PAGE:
Gap Year in Yungilla, Ecuador - village scene

Can you describe your placement in detail?

So I am placed in the small village of Yunguilla, about an hour and a half out of the centre of Quito City. The village sits up in the cloud forest of Ecuador at 2650 metres above sea level, and is an organised community committed to the development of sustainable economic alternatives.

Basically the village works to conserve the cloud forest and operate as sustainably and organically as possible. Ecotourism is an important part of the community’s economy, as well as well as producing cheeses, jams, and handicrafts made only from products of the community’s farms and gardens.

My role as volunteer in Yunguilla is split between teaching English in the local school and working on the community farm and in the community in general where needed. Twice a week we go to the small primary school and take classes in English – as tourism is such an important part of village life English is a really valuable skill to have.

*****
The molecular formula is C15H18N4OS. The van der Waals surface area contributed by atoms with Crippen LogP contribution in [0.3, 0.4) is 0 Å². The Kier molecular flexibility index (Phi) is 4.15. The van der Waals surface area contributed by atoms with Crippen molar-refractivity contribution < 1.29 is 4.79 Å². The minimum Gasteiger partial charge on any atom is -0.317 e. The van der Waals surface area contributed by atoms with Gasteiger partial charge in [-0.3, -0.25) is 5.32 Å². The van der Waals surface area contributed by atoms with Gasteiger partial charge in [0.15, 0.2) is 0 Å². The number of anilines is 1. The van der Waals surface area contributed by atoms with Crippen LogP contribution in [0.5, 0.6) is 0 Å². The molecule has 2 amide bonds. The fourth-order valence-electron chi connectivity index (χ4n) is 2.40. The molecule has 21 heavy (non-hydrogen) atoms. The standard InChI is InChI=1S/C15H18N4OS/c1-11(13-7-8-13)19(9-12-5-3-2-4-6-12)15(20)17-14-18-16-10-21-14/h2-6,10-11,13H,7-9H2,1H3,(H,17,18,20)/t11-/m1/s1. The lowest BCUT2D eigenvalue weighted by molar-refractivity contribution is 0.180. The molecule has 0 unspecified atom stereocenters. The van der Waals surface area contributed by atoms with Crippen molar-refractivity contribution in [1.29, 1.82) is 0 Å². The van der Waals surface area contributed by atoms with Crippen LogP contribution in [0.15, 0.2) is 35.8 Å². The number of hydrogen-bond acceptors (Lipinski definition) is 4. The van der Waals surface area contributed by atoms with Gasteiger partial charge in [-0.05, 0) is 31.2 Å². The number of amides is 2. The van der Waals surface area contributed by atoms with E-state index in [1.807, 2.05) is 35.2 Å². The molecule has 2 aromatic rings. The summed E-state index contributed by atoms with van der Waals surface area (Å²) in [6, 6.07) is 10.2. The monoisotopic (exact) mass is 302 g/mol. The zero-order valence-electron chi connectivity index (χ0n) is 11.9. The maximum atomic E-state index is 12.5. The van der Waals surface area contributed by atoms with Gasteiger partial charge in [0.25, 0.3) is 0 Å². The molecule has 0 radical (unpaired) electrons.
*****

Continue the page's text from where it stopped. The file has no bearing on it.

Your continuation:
The school itself only has 14 children between the ages of 5 and 13. I am responsible for teaching the 6 five-year-olds and Kyla, the other Lattitude volunteer here in Yunguilla, has the older kids. The rest of our time is spent doing all kinds of work from planting in the greenhouses, building gates, making cheeses, clearing pre-inca trails (with machetes!), and doing computer work and filing in the office.

We also hold separate English classes every evening for adults and children who want to learn.


Gap Year in Yungilla, Ecuador

Can you describe your accommodation?

With our Yunguilla placement we actually end up having multiple host families. In order to reduce the burden on the poorer village people we change our host family here every month, and we also have a seperate host family in Quito who we can return to on the weekends.